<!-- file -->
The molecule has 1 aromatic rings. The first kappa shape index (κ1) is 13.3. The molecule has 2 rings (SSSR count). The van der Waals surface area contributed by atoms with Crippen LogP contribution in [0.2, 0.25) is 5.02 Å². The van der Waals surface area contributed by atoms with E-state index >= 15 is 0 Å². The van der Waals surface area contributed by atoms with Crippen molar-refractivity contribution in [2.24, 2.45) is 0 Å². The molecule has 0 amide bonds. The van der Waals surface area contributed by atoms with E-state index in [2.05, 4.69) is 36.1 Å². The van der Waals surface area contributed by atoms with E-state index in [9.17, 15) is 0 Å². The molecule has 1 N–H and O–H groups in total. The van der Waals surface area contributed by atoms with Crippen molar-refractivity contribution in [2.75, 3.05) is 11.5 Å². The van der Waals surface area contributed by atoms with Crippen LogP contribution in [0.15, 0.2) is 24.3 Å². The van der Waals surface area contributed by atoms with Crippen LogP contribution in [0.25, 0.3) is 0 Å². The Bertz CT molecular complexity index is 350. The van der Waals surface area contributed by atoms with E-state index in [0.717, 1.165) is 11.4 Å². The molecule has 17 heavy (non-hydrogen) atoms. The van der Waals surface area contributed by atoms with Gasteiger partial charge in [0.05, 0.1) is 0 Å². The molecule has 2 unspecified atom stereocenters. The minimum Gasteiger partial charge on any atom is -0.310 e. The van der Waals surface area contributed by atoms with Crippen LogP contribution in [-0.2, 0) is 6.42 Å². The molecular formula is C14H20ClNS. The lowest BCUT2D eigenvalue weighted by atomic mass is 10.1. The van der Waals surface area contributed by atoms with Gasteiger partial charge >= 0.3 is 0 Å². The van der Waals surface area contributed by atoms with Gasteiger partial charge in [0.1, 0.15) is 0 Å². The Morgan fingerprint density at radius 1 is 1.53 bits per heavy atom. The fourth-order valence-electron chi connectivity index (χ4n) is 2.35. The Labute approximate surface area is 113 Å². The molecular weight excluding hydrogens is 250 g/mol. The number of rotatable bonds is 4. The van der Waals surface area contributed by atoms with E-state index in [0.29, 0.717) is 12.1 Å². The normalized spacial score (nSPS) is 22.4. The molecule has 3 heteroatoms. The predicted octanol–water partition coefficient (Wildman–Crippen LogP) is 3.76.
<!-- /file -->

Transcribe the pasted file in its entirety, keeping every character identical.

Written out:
The molecule has 1 aromatic rings. The first kappa shape index (κ1) is 13.3. The molecule has 2 rings (SSSR count). The van der Waals surface area contributed by atoms with Crippen LogP contribution in [0.2, 0.25) is 5.02 Å². The van der Waals surface area contributed by atoms with E-state index >= 15 is 0 Å². The van der Waals surface area contributed by atoms with Crippen molar-refractivity contribution in [2.24, 2.45) is 0 Å². The molecule has 0 amide bonds. The van der Waals surface area contributed by atoms with E-state index in [2.05, 4.69) is 36.1 Å². The van der Waals surface area contributed by atoms with E-state index in [9.17, 15) is 0 Å². The molecule has 1 N–H and O–H groups in total. The van der Waals surface area contributed by atoms with Crippen molar-refractivity contribution in [2.75, 3.05) is 11.5 Å². The van der Waals surface area contributed by atoms with Crippen LogP contribution in [0.15, 0.2) is 24.3 Å². The van der Waals surface area contributed by atoms with Crippen LogP contribution in [0.25, 0.3) is 0 Å². The Bertz CT molecular complexity index is 350. The van der Waals surface area contributed by atoms with E-state index in [0.717, 1.165) is 11.4 Å². The molecule has 17 heavy (non-hydrogen) atoms. The van der Waals surface area contributed by atoms with Gasteiger partial charge in [0.05, 0.1) is 0 Å². The molecule has 2 unspecified atom stereocenters. The minimum Gasteiger partial charge on any atom is -0.310 e. The van der Waals surface area contributed by atoms with Crippen LogP contribution in [-0.2, 0) is 6.42 Å². The molecular formula is C14H20ClNS. The lowest BCUT2D eigenvalue weighted by atomic mass is 10.1. The van der Waals surface area contributed by atoms with Gasteiger partial charge >= 0.3 is 0 Å². The van der Waals surface area contributed by atoms with Gasteiger partial charge in [0.1, 0.15) is 0 Å². The Morgan fingerprint density at radius 1 is 1.53 bits per heavy atom. The fourth-order valence-electron chi connectivity index (χ4n) is 2.35. The Labute approximate surface area is 113 Å². The molecular weight excluding hydrogens is 250 g/mol. The number of rotatable bonds is 4. The van der Waals surface area contributed by atoms with E-state index in [0.29, 0.717) is 12.1 Å². The normalized spacial score (nSPS) is 22.4. The molecule has 3 heteroatoms. The predicted octanol–water partition coefficient (Wildman–Crippen LogP) is 3.76.